It turns out that he was imprisoned there by his jealous brother, Vucub-Kamé, in order to usurp the throne of the underw... Read More

The White Road: (to Nowhere)

The White Road by Sarah Lotz

I’ll admit it — I’m pretty scared of Mount Everest before you populate it with ghosts. Ever since I read Jon Krakauer’s riveting nonfiction book Into Thin Air, I’ve felt a little shudder at the very thought of climbing it. So when I heard about The White Road (2017), a horror novel set on Everest, I figured it was guaranteed to freak me out in epic fashion.

Simon and his friend Thierry run a website dedicated to creepy things. The White Road begins with Simon teaming up with a sketchy older man, Ed, to explore a Welsh cave system. Some spelunkers died there years ago, and their bodies are still in the cave; Simon hopes to get footage of the corpses for the website. Simon and Ed get into trouble in the cave. Simon nearly dies, an... Read More

The Raven Boys: A challenging urban fantasy with a dash of everything

Reposting to include Rebecca's new review.

The Raven Boys by Maggie Stiefvater

Blue is the only non-psychic in a large extended family of psychics in Henrietta, Virginia. Her only unusual ability is that her presence amplifies the psychic powers of others around her, but she herself cannot use these abilities. So it’s a shock when, while sitting vigil in a graveyard with her aunt Neeve, Blue sees the spirit of a boy about her age who is destined to die in the next year. She learns that there are only two possible reasons she was able to see him: either he’s her true love, or she’s going to kill him.

The Raven Boys follows two groups of characters whose stories weave together: Blue and her eccentric family, and a clique of four boys from the posh Aglionby Academy, whose students are nicknamed “raven boys” for the emblem on their uniforms. The leader of this clique is Ganse... Read More

Ink: Unique, gruesome premise

Ink by Alice Broadway

Ink (2018), by Alice Broadway, is the first book in a YA dystopian trilogy with a unique, if gruesome, premise. Everyone in the city of Saintstone has the events of their lives tattooed on their bodies. When a person dies, their skin is removed and made into a book, which is then judged at a ceremony that recalls the Weighing of the Heart in Egyptian mythology. If the person is determined to have lived a good life, the book (and by implication, the person’s soul) is returned to their family to be remembered forever among the ancestors. If the book is found unworthy, however, it is thrown in the fire and the person is officially “forgotten.” People without tattoos, called “blanks,” are hated and have been forced out of Saintstone.

Leora is a teenage girl whose father has just died. His skin book is created, and Leora and her mother look forward to the day they can bring it h... Read More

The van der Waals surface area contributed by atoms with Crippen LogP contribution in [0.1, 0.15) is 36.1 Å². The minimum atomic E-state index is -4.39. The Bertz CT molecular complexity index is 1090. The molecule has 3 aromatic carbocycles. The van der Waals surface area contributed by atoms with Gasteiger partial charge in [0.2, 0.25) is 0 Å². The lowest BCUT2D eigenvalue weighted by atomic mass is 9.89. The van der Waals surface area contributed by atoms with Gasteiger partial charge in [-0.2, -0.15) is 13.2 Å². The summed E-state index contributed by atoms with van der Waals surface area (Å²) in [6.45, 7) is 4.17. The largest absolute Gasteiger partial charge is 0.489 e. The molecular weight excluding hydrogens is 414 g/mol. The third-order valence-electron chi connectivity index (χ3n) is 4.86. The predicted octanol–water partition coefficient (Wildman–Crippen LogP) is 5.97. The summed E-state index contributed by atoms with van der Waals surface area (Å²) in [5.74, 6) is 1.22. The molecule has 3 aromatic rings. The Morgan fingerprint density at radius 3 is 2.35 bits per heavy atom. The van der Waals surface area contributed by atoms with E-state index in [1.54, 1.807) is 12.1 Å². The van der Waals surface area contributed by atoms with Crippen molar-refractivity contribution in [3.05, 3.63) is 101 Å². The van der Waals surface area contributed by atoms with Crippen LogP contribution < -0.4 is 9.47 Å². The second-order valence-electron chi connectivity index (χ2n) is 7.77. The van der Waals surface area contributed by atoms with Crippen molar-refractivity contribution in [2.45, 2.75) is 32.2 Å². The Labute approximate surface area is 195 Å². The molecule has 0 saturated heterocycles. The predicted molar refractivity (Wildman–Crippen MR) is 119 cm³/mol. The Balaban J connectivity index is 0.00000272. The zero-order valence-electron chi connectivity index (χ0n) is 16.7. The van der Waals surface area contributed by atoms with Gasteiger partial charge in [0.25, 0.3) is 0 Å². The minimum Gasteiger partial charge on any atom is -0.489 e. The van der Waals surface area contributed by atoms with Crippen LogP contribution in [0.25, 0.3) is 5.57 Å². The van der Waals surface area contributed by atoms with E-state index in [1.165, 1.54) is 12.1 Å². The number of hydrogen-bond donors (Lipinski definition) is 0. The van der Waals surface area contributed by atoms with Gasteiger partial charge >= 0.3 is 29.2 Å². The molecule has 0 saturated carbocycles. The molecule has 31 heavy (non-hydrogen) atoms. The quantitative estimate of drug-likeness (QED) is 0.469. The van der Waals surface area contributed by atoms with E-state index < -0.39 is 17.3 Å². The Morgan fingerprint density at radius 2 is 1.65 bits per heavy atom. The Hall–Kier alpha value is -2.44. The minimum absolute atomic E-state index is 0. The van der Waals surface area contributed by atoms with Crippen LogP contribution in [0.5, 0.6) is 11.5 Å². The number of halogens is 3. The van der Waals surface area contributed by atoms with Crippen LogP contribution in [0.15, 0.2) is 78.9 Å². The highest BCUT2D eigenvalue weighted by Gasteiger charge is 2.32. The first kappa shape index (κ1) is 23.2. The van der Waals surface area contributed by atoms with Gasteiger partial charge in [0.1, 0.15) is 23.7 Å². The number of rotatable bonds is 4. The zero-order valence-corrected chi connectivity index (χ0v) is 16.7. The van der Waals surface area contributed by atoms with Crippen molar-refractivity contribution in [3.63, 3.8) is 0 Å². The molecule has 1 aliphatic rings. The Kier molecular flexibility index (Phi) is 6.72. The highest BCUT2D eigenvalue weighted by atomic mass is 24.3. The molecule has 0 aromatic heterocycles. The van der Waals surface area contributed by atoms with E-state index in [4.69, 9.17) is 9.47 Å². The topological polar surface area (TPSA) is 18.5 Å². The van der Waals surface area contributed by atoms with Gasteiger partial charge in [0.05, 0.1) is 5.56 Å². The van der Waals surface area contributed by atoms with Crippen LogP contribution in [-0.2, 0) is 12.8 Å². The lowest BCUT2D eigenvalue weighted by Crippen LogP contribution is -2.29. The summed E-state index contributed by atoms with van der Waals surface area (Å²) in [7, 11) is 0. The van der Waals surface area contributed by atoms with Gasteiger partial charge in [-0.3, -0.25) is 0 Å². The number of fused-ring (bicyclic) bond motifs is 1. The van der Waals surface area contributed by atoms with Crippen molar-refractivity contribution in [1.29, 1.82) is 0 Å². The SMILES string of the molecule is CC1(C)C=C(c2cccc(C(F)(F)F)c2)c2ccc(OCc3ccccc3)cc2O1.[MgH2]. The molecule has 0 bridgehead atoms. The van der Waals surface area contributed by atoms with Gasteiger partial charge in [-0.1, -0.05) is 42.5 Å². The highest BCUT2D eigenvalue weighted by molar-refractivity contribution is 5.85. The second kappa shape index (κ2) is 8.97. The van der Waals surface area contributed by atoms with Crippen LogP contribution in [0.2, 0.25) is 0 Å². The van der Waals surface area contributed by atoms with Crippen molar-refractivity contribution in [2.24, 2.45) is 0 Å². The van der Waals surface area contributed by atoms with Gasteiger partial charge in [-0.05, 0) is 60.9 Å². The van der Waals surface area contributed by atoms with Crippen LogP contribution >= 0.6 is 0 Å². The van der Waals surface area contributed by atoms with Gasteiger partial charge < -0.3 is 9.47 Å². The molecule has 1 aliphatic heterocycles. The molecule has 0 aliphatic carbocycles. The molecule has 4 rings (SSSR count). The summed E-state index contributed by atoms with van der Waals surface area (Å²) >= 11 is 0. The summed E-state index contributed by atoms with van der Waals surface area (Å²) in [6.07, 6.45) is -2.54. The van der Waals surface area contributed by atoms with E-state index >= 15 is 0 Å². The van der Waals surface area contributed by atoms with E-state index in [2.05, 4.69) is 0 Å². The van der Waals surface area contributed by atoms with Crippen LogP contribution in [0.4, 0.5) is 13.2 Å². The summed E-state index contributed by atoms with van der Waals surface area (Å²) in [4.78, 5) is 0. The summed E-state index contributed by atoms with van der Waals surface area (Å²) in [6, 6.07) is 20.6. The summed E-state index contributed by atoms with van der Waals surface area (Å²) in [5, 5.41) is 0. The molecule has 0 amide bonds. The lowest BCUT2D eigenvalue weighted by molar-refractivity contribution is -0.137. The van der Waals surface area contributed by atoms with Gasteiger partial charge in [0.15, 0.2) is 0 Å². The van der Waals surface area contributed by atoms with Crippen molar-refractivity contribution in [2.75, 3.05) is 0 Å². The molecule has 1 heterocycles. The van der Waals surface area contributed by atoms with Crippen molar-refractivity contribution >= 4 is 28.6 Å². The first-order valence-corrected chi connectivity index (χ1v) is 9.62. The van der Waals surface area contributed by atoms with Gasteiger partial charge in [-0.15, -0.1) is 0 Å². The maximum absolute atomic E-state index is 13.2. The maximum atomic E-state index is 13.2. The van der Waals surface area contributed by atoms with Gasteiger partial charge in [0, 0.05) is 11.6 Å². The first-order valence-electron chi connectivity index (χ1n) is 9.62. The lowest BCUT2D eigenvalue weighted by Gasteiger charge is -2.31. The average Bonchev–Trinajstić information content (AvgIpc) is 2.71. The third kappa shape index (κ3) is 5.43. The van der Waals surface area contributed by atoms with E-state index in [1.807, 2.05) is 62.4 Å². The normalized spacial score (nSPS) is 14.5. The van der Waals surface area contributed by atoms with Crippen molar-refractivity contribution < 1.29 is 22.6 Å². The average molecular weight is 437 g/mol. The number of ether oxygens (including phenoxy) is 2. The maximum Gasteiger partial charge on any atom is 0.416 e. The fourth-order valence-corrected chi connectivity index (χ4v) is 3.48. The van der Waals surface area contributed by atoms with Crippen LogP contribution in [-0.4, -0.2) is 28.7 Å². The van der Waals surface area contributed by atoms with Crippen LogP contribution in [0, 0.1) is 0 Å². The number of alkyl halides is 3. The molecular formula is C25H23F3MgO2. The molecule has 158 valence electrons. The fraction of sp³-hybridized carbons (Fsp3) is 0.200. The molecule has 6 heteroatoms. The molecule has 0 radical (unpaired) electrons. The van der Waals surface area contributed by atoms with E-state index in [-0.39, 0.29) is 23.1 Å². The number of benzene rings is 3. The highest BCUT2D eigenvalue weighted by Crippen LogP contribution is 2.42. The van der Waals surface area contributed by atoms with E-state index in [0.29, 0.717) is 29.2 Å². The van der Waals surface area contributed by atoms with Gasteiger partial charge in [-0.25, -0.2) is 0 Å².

The Song of Rhiannon: Problems with the source material

The Song of Rhiannon by Evangeline Walton

The Song of Rhiannon (1972), the third volume in Evangeline Walton’s MABINOGION TETRALOGY, begins with Manawyddan, son of the sea god, haunted by grief and feeling directionless after the events of The Children of Llyr. (I haven’t read The Children of Llyr, but I have read “Branwen Daughter of Llyr,” the medieval Welsh tale on which it is based. It features a Red Wedding’s worth of deaths.) His friend Pryderi, prince of Dyfed, gives him new purpose in life by offering him a home at his palace and the chance to court Pryderi’s widowed mother, Rhiannon.

The Song of Rhiannon is based on the... Read More

Strange Toys: An odd, creepy novel

Strange Toys by Patricia Geary

Strange Toys is an odd, creepy novel. It won the Philip K. Dick Award in 1987, though apparently Patricia Geary hadn’t actually intended it as science fiction at all. I found it while exploring the labyrinthine basement of a local used bookstore, but it was reprinted in electronic form in 2018.

The heroine, nicknamed Pet, is the baby of her family. (We never learn her real name.) She is nine years old as the book begins, in the late 1950s. Her twelve-year-old sister, June, bullies her. Her sixteen-year-old sister, Deane, is worse. Deane is in some kind of unspecified trouble with the law (she’s into the occult, too), and the girls’ parents leave home abruptly with Pet and June because they fear retribution from Deane’s criminal friends.

What follo... Read More

A Green and Ancient Light: Beautifully written, gently melancholy

A Green and Ancient Light by Frederic S. Durbin

A war is raging, and a young boy is sent to spend the summer with his grandmother in her small country village. His life changes forever when she decides to rescue a downed enemy pilot and nurse him back to health. While helping her tend to the injured man, the boy also meets Mr. Girandole, a faun, who was once his grandmother’s love and is still her dear friend.

She knows just the place to conceal the pilot while he convalesces: a crooked little tower in an overgrown sculpture garden in the woods. Throughout the summer, the boy explores the garden, which was built long ago by an eccentric Duke who lost his beloved wife. The garden is reputed to contain a riddle that, if answered, will open a door to Faery.

A Green and Ancient Light (2016) is a beautifully written, gently melancholy tale. The pace is perhaps too slow at the start, with a lot... Read More